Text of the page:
Argentina Re-OpensTroubling Case
Argentina has long been a nation of political and economic upheaval, and the recent summoning of ex-president Fernando de la RÃ before a tribunal to respond to his role in the violence accompanying riots in the Plaza de Mayo in December of 2001 served to reopen old wounds. During the recession of 2001, tens of thousands of protestors took to the streets of Buenos Aires in response to de la RÃ's fiscal policies, which resulted in fierce demonstrations that caused 5 deaths and 107 injuries. De la RÃ eventually was acquitted of any wrongdoing in proceedings in October of 2007, but the investigation was reopened on October 7th of this year by federal judge Claudio Bonadio. To understand the motivation behind the latest call for the presentation of de la RÃ it is necessary to first examine the broad issues of his tenure in office and the reasons behind the riots.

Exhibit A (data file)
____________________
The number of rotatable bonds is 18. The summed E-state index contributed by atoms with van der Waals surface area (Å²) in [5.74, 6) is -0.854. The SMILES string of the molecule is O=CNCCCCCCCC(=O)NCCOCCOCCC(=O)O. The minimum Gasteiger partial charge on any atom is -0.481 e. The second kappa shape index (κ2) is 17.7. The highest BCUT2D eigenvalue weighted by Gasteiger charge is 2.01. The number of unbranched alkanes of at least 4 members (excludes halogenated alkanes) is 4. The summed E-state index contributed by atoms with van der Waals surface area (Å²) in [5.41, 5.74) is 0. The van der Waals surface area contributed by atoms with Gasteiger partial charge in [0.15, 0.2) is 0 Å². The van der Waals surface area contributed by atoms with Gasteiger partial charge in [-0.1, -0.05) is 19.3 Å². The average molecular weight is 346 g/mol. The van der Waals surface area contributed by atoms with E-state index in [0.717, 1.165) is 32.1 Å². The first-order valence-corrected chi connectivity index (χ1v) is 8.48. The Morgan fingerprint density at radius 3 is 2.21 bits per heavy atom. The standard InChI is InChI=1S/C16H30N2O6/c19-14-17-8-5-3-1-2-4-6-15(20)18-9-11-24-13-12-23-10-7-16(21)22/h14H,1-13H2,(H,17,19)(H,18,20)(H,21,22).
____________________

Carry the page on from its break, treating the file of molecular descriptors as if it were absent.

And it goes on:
The 1990s: A Return to Prosperity
The story of de la RÃ's meteoric ascension to power and his subsequent fall from grace began during his predecessor's administration in the early 1990s, which was at the time a period of presumed prosperity for Argentina. Under President Carlos Menem and his superstar Economy Minister Domingo Cavallo, new policies, such as pegging the peso to the dollar, were implemented that everyone had assumed effectively ended inflation, which had reached 5,000% by 1989.
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